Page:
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Need Student Accommodation? Look Into Your Loft

Both the ONS and The Independent* recently reported there are more young adults aged between 20 and 34 still living at home with their parents than at any time since 1996: now 3.3 million across the UK, compared to 2.7 million back then.

Almost half of this age group also go on to higher education each year (The Guardian) and a large proportion – around 50% of all UK university students – are amongst those still living at home even whilst they study: with the cost of tuition fees and steeply rising accommodation costs being cited as main reasons for the rise of “the commuter student.”

This escalating situation is widely reported as negatively affecting students’ studies and the home life of all concerned: although studying based at home could be a cost-effective solution for avoiding accommodation fees, it can present additional problems of isolation from other learners, lack of independence and a real squash when it comes to gaining space to study productively in the family home, as discussed in Study International News

Solutions for Students

If this sounds familiar, one solution to help your grown-up learner live-in, with the rest of the family alongside (and on-side with the plan) could be to extend your home with a loft conversion.

Benefits for you

Along with benefiting your commuter student, looking into your loft for additional accommodation may benefit your household prospects:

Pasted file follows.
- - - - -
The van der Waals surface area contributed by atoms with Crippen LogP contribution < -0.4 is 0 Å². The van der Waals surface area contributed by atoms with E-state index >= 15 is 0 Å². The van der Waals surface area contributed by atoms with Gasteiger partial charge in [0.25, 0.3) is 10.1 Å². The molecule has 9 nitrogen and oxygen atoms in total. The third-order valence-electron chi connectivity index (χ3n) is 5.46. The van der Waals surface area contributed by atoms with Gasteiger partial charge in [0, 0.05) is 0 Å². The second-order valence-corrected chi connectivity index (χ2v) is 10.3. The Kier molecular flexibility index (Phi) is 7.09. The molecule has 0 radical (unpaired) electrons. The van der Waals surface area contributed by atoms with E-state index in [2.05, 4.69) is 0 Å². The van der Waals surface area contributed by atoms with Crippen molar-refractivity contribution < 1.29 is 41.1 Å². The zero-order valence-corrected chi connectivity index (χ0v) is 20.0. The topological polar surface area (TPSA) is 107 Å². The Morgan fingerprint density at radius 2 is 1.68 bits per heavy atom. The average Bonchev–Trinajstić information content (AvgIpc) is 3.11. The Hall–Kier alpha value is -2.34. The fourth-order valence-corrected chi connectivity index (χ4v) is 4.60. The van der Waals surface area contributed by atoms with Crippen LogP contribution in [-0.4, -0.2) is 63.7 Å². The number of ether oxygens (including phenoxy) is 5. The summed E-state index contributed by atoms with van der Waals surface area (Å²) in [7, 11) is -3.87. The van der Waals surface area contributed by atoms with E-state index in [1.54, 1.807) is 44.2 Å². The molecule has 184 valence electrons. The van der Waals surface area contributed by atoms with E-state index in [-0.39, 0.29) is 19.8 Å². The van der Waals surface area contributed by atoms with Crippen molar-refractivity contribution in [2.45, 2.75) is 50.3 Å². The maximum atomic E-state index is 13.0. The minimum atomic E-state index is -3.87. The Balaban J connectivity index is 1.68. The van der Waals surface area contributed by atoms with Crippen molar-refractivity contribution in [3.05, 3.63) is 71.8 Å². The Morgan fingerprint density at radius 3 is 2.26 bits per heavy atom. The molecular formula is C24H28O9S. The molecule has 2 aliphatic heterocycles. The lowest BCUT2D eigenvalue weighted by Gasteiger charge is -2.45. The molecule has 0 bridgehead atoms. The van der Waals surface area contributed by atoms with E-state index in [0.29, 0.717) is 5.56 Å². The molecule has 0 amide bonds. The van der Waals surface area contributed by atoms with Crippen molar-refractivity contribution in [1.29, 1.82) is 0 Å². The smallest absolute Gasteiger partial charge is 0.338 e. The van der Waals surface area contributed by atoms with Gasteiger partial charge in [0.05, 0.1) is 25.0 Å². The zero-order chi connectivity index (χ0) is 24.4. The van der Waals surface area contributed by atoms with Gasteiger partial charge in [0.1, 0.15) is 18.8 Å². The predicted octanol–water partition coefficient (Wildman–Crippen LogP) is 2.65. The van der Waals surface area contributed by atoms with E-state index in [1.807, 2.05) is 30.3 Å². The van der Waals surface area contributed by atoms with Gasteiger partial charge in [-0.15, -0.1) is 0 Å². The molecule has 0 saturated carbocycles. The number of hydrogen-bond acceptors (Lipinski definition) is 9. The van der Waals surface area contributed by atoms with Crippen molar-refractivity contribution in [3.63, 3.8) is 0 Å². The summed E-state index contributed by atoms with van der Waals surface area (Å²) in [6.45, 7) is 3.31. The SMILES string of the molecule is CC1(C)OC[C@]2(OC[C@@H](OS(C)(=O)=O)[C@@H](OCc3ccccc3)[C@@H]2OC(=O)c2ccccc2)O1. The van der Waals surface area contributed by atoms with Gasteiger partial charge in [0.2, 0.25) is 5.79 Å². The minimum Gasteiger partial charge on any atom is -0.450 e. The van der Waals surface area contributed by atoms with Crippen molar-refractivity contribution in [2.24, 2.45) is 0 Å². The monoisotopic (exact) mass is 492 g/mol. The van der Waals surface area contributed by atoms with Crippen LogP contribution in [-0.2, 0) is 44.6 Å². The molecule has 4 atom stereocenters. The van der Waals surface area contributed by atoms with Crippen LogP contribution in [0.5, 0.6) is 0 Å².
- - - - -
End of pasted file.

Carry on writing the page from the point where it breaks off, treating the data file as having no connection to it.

• Financial factors: whilst a professional loft conversion necessarily involves a financial cost (although simple loft conversions frequently cost less than you might expect) it can represent a saving in terms of not ‘wasting’ money on fees for student accommodation.
    These rising rents for student accommodation are a growing national concern (Financial Times) as accommodation’s one of the areas where parents commonly help out their uni-going children. Investing the money in a loft conversion for the family home could mean a return on investment which could never be realised with contributions for rented accommodation. For example, current suggestions are that a loft conversion can increase the value of a property by 21% (Nationwide research) and up to 24.5% in London (Abbey Partnership research).
  • Flexibility factors: loft conversions are about creating usable space, but how the space is used is entirely flexible. A basic Master Suite design of double room with en-suite facilities is ideal for a student, plus this design can be easily repurposed once your grown up student eventually leaves home: a little redecoration and restyling later and their ‘student digs’ could re-emerge as a similar zone for another child; a luxury master suite for you; or become a home gym or yoga room (ensuite facilities make this ideal).